Request To Clarify Meaning of “Initial Inspection”

ATA, on behalf of UPS, requests that we revise paragraph (i)(2) of the NPRM to more specifically define that the “initial” inspection specified for Group 2 airplanes in that paragraph means the inspection in accordance with Part 3 of Boeing Alert Service Bulletin 767-27A0167, Revision 2, dated October 7, 2004. We infer that the commenter is concerned about the potential for misunderstanding the difference between the “initial inspection” specified in paragraph (f) of the NPRM and the inspection in accordance with Part 3 of the service bulletin that is specified in paragraph (i) of the NPRM.

We agree with the commenter's request. We have revised the wording of paragraph (i)(2) to remove the words, “Do the initial inspection.” This change results in the wording of paragraph (i)(2) now paralleling the wording of paragraph (i)(1).

Conclusion

We have carefully reviewed the available data, including the comments that have been received, and determined that air safety and the public interest require adopting the AD with the changes described previously. We have determined that these changes will neither increase the economic burden on any operator nor increase the scope of the AD.

Costs of Compliance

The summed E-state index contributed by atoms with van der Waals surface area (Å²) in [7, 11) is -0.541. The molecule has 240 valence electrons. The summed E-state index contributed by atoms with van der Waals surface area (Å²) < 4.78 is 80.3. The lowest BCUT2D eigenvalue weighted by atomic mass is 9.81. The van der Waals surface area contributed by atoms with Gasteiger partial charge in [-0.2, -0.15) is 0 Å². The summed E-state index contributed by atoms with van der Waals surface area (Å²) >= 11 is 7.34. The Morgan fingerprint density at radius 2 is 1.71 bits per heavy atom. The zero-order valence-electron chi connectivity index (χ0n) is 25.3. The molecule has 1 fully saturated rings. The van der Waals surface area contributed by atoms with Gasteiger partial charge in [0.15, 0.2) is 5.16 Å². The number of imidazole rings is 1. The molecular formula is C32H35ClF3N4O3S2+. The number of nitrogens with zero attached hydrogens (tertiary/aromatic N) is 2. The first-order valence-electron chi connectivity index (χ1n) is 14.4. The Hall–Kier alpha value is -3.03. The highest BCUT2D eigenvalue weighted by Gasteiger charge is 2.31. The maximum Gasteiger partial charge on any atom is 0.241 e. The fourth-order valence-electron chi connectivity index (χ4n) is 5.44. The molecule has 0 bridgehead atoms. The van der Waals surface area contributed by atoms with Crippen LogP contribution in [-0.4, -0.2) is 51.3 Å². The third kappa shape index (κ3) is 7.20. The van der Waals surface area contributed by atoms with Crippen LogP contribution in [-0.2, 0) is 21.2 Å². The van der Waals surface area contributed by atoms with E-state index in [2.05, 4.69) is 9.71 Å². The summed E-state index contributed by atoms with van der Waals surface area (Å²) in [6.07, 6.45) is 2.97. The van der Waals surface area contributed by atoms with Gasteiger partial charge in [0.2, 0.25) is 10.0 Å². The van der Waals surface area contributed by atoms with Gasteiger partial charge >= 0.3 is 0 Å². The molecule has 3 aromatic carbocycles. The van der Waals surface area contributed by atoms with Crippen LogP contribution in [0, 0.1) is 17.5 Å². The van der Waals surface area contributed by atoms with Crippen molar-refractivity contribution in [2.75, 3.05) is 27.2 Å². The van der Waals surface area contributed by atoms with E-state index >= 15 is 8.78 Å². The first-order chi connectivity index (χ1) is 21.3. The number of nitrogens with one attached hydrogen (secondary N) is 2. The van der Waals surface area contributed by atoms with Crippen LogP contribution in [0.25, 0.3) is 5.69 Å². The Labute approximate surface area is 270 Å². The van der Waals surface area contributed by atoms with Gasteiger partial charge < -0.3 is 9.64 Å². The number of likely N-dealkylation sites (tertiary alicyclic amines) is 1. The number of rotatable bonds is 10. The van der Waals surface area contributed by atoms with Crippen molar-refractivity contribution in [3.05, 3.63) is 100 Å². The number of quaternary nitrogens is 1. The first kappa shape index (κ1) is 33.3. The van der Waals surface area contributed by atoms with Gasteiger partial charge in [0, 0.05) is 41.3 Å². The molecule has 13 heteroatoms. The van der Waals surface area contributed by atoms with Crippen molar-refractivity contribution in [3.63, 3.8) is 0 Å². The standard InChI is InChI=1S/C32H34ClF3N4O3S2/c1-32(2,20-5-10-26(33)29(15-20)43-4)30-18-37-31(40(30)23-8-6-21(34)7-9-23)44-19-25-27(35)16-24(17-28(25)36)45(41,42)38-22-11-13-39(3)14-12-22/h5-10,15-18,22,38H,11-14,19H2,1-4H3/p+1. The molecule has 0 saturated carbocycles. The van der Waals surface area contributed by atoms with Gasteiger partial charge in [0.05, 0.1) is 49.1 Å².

There are about 855 airplanes of the affected design in the worldwide fleet. The following table provides the estimated costs for U.S. operators to comply with this AD, at an average labor rate of $65 per work hour.

Estimated Costs

ActionWork hoursCost per airplaneNumber of U.S.- registered airplanesFleet cost
Part 1 of Boeing Alert Service Bulletin 767-27A0167 (required by AD 2002-01-151)6$390 1332 1$129,480.1
Part 2 of Boeing Alert Services Bulletin 767-27A0167 (new requirement 2)17$1,105Up to 332 2Up to $366,860. 2
Part 3 of Boeing Alert Service Bulletin 767-27A0167 (new requirement)8$520, per inspection cycle371$192,920, per inspection cycle.
1 Repetitive Part 1 inspections are required only on condition, and only until Part 2 of Boeing Alert Service Bulletin 767-27A0167 has been done.
2 Applies to airplanes on which Part 2 has not been previously accomplished: not all airplanes will be subject to this action.

The optional terminating action provided in this AD, if accomplished, would take about 23 work hours per airplane, at an average labor rate of $65 per work hour. Required parts would cost about $3,885 per airplane. Based on these figures, the estimated cost of the optional terminating action specified in this AD is $5,380 per airplane.

Authority for This Rulemaking

Title 49 of the United States Code specifies the FAA's authority to issue rules on aviation safety. Subtitle I, Section 106, describes the authority of the FAA Administrator. Subtitle VII, Aviation Programs, describes in more detail the scope of the Agency's authority.